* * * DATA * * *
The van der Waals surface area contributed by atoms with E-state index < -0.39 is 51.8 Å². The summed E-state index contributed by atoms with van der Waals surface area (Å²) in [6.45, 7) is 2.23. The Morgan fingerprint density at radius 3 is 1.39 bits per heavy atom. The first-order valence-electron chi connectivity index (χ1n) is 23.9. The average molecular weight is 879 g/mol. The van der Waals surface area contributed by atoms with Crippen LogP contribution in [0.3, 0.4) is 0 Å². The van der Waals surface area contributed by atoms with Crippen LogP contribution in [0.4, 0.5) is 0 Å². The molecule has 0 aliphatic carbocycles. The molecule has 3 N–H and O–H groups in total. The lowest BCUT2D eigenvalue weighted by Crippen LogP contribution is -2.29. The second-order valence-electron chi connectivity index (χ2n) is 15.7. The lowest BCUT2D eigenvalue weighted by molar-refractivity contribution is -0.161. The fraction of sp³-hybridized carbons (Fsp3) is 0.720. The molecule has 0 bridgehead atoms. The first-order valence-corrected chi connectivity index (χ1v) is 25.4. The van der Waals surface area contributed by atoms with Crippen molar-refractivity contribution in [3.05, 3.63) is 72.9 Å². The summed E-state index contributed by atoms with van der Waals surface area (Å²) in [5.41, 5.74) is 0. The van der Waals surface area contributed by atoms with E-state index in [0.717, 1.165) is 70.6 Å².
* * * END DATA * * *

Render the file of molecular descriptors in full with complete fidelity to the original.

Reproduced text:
The van der Waals surface area contributed by atoms with E-state index < -0.39 is 51.8 Å². The summed E-state index contributed by atoms with van der Waals surface area (Å²) in [6.45, 7) is 2.23. The Morgan fingerprint density at radius 3 is 1.39 bits per heavy atom. The first-order valence-electron chi connectivity index (χ1n) is 23.9. The average molecular weight is 879 g/mol. The van der Waals surface area contributed by atoms with Crippen LogP contribution in [0.3, 0.4) is 0 Å². The van der Waals surface area contributed by atoms with Crippen LogP contribution in [0.4, 0.5) is 0 Å². The molecule has 0 aliphatic carbocycles. The molecule has 3 N–H and O–H groups in total. The lowest BCUT2D eigenvalue weighted by Crippen LogP contribution is -2.29. The second-order valence-electron chi connectivity index (χ2n) is 15.7. The lowest BCUT2D eigenvalue weighted by molar-refractivity contribution is -0.161. The fraction of sp³-hybridized carbons (Fsp3) is 0.720. The molecule has 0 bridgehead atoms. The first-order valence-corrected chi connectivity index (χ1v) is 25.4. The van der Waals surface area contributed by atoms with Crippen molar-refractivity contribution in [3.05, 3.63) is 72.9 Å². The summed E-state index contributed by atoms with van der Waals surface area (Å²) in [5.41, 5.74) is 0. The van der Waals surface area contributed by atoms with E-state index in [0.717, 1.165) is 70.6 Å².